Of Plymouth Plantation | Study Guide

William Bradford

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Of Plymouth Plantation | Book 2, A.D. 1622–23 | Summary



Book 2, A.D. 1622

This year's record is largely concerned with Thomas Weston, the English merchant who had helped the Pilgrims secure shipping to North America. Just before their 1620 departure, Weston fell out with the group over their refusal to change the terms of their agreement with him and other investors. In 1622 Weston sent over a ship of his own with 60 colonists, asking the Plymouth settlers to look after the new arrivals and promising to pay them for their trouble. Weston's letters, which Bradford describes as "tedious and impertinent," are highly critical of the other London "adventurers" (investors), who have refused to make additional investments in the New England colonies.

Despite their uncertainty about Weston's motives, the Plymouth colonists helped feed and shelter the newly arrived settlers, who eventually founded their own struggling colony. In the summer, those at New Plymouth continued fortifying their settlement against the threat of a Native American attack. The harvest that autumn was mediocre, leading the colonists to fear for their survival through the winter. Soon after harvest time Squanto died—a "great loss" to the colony, as Bradford notes.

Book 2, A.D. 1623

The Weston colony, meanwhile, was reduced to starvation. Bradford diagnoses the cause as wastefulness and "lack of order." Through visits to Massasoit, the New Plymouth colonists learned of a conspiracy to kill off the Weston settlers. Myles Standish, the New Plymouth militia captain, took an expedition to the Weston settlement and drove off some attackers. The remaining Weston settlers dispersed to the coast either to work as fishermen or to seek passage back to England. Weston himself arrived at New Plymouth after an eventful trip and borrowed some beaver skins to trade.

Having concluded that communal property was a failure, the colonists decided to divide the land by household. A successful planting period and a large harvest followed this division, proving, Bradford says, private property is the natural order of things. Between planting and harvest, the colonists suffered from food shortages, which they alleviated as best as they could by fishing and hunting. Letters from England tell of an attempt by one investor, John Pierce, to claim lordship over New England and all the surrounding territory. (He did not succeed in his plan.) New settlers arrived from England by the shipload, including some of the wives and children of the original Mayflower passengers. To deal with the influx of private settlers—those not part of the New Plymouth congregation—an agreement was drawn up concerning trade, militia service, and obedience to colonial laws. A party of English officers arrived with orders to arrest Weston for fraud and embezzlement, but he was soon released and returned to New Plymouth before striking out for Virginia.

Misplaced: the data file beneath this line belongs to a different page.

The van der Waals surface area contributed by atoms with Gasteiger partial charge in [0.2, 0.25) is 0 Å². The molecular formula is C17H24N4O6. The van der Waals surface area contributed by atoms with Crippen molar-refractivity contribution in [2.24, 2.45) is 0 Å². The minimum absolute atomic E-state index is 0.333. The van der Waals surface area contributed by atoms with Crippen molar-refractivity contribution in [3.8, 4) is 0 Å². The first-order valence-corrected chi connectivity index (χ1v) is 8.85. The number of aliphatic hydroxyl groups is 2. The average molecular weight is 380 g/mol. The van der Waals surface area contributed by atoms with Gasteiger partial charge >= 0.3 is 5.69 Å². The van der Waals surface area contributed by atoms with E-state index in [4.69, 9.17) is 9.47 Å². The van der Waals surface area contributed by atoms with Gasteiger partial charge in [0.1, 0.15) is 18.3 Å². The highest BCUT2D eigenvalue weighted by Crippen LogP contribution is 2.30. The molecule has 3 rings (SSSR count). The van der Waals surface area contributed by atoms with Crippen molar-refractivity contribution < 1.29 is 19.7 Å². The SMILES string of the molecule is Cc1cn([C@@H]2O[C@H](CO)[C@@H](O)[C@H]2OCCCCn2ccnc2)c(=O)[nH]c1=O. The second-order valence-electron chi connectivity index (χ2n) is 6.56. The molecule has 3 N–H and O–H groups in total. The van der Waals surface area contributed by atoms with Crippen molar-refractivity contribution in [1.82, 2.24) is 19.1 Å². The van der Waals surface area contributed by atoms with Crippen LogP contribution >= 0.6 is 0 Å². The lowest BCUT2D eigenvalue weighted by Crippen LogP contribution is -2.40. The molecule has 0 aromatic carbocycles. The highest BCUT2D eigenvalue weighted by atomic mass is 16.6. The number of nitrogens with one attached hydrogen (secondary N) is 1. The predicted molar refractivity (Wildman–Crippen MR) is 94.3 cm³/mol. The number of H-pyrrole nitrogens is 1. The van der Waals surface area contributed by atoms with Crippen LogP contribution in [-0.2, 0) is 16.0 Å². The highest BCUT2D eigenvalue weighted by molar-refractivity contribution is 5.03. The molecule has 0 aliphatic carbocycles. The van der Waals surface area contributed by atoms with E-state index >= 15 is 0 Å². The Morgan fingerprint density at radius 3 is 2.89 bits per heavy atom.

Bradford's bearishness about the concept of communal property is interesting in light of his emphasis on building a Christian community in New England. His observation that "Plato and other ancients" advocated communal property as part of their ideal systems of government is partly correct. Plato, the classical Greek thinker famous for his philosophical dialogues, certainly takes this approach in his Republic. He argues communal property is the only way to prevent wasteful quarreling and keep people focused on the common good. Not all "ancients" felt this way, however. Aristotle, Plato's most famous student, favored private property for essentially the same reasons Bradford provides here. He viewed communal property as an inducement to laziness and vice, whereas private ownership would stimulate the development of personal virtue.

Less clear are the grounds on which Bradford believes communal property to be anti-Christian, as he implies when he says its advocates consider themselves "wiser than God." In fact, the Christian Scriptures speak favorably of communal property in the early Church, where it is just one expression of the first Christians' sense of brotherly love and solidarity. The Acts of the Apostles, the New Testament text that deals with the Church in its infancy, makes the point twice. Acts 4:32, King James Version, the more direct of the two statements, says: "And the multitude of them that believed were of one heart and of one soul: neither said any of them that ought of the things which he possessed was his own; but they had all things common." Acts 2:44–45 includes similar language, also noting the early Christians "sold their possessions and goods, and parted them to all men, as every man had need."

Like any scriptural interpretation, early modern English interpretations of the Bible were colored by the cultural context in which they took place. For Bradford as a child of the Protestant Reformation, more immediate and problematic examples of communal property likely came to mind: namely, the Catholic monasteries before being wiped out by Henry VIII. Decades of Protestant preaching, much of it sanctioned by Henry and his successors, had led to a popular view of monasteries as repositories of ill-gotten wealth, extorting money and goods from the local populations. In this narrative the holders of communal property were the villains, while the farmers and tradesmen were the victims.

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